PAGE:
By Zhao Guangzhi

I have been in Korea for over five years and am aware that Korean food is healthy and delicious. But sometimes I also miss food from my home country, Chinese food. Hot pot is one of things I miss most about Qingdao, my hometown in China. It is the food which first comes to my mind whenever I think of Chinese cuisine. Some people will say Korea also has its own version of hot pot, but the truth is that it is quite different from the one eaten in China. In Korea, chef puts all the food together, including vegetables, meats, cheeses, and more. However, we eat hot pot in a completely different way in China.

In China, there are hundreds of hot pot soups. And the order in which the food is put into the hotpot is very important. In different districts of China, the order in which the ingredients are introduced into the hot soup and eaten varies. In my hometown, we usually put mutton, beef and pork first. After eating all of the meat, we put items such as tofu, duck blood, and cattle stomach, and at last we put vegetables and noodles. In winter, our frozen body will thaw quickly with the presence of a steaming hot pot.

To some extent, it is not only about the food, but also the moments with friends and family that hotpot represents. The chef only prepares the hot pot soup and the raw food ingredients for us. I then sit down together with my kith and kin. We can put whatever we want into the simmering broth while talking about trivial matters or deep conversations.

 

Yangsaemari is a restaurant near Jeonju’s express bus terminal that serves authentic Chinese hot pot. The taste is very close to the one I was used to before coming to Korea. The pot served at Yangsaemari has two parts: a spicy and a clear soup. It also provides a wide range of foods to dip into the flavorful soup, including tofu, different kinds of meatballs and mushrooms, cattle stomach, and more. The wide variety of seafood at the restaurant even includes imports from China. This is my favorite aspect of the restaurant as my hometown, Qingdao, is a coastal city. We eat seafood all throughout the four seasons of the year. Therefore, sometimes when I want to celebrate something or feel upset, I go to this restaurant to overcome my homesickness. In addition, this restaurant also offers many traditional Chinese sauces, such as sesame paste and chive flower sauce.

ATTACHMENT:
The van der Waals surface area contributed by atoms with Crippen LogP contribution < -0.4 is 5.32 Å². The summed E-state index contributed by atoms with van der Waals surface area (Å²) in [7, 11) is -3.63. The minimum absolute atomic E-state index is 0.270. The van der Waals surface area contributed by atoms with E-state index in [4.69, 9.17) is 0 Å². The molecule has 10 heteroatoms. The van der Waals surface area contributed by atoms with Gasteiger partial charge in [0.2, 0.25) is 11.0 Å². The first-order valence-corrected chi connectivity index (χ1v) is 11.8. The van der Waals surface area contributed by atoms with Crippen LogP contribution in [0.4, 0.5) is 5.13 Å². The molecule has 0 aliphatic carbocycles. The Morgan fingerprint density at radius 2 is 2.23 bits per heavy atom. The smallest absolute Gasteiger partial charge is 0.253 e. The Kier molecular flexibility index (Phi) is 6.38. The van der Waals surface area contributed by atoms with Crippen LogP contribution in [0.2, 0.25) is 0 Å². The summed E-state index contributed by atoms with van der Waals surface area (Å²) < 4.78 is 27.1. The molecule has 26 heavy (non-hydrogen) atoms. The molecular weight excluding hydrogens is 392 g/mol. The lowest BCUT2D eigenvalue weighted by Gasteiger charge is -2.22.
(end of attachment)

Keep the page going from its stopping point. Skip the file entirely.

As an international student in Jeollabuk-do, I have come to really love Korea as a whole and the region’s particularly traditional characteristics. The food here has become an indispensable part of my life, although it makes foreigners feel the pain of homesickness from time to time. The good thing is that there is always somewhere I can go to get a taste of home.

Yangsaemari is located across the street from the KB building near Chonbuk National University.

 

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